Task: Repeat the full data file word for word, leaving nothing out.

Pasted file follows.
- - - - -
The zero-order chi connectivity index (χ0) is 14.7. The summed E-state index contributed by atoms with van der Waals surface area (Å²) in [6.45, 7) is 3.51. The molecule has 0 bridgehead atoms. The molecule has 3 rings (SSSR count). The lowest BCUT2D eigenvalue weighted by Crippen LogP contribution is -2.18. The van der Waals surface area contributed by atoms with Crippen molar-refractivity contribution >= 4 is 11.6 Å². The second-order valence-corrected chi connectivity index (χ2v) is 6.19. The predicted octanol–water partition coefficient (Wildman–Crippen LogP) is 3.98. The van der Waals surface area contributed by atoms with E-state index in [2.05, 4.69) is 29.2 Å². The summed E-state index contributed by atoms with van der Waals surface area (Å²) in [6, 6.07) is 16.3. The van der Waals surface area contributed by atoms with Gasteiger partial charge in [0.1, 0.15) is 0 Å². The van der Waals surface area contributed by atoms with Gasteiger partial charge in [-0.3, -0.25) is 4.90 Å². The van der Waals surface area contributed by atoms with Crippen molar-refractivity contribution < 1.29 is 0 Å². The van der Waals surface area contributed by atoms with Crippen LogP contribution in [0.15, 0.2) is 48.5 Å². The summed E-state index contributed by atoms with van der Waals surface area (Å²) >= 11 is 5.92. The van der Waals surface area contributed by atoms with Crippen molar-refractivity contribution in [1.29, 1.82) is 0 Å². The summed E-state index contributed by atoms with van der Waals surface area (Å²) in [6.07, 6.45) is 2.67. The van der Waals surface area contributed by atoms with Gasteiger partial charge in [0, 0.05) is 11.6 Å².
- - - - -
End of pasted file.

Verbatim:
The zero-order chi connectivity index (χ0) is 14.7. The summed E-state index contributed by atoms with van der Waals surface area (Å²) in [6.45, 7) is 3.51. The molecule has 0 bridgehead atoms. The molecule has 3 rings (SSSR count). The lowest BCUT2D eigenvalue weighted by Crippen LogP contribution is -2.18. The van der Waals surface area contributed by atoms with Crippen molar-refractivity contribution >= 4 is 11.6 Å². The second-order valence-corrected chi connectivity index (χ2v) is 6.19. The predicted octanol–water partition coefficient (Wildman–Crippen LogP) is 3.98. The van der Waals surface area contributed by atoms with E-state index in [2.05, 4.69) is 29.2 Å². The summed E-state index contributed by atoms with van der Waals surface area (Å²) in [6, 6.07) is 16.3. The van der Waals surface area contributed by atoms with Gasteiger partial charge in [0.1, 0.15) is 0 Å². The van der Waals surface area contributed by atoms with Gasteiger partial charge in [-0.3, -0.25) is 4.90 Å². The van der Waals surface area contributed by atoms with Crippen molar-refractivity contribution < 1.29 is 0 Å². The van der Waals surface area contributed by atoms with Crippen LogP contribution in [0.15, 0.2) is 48.5 Å². The summed E-state index contributed by atoms with van der Waals surface area (Å²) >= 11 is 5.92. The van der Waals surface area contributed by atoms with Crippen molar-refractivity contribution in [1.29, 1.82) is 0 Å². The summed E-state index contributed by atoms with van der Waals surface area (Å²) in [6.07, 6.45) is 2.67. The van der Waals surface area contributed by atoms with Gasteiger partial charge in [0, 0.05) is 11.6 Å².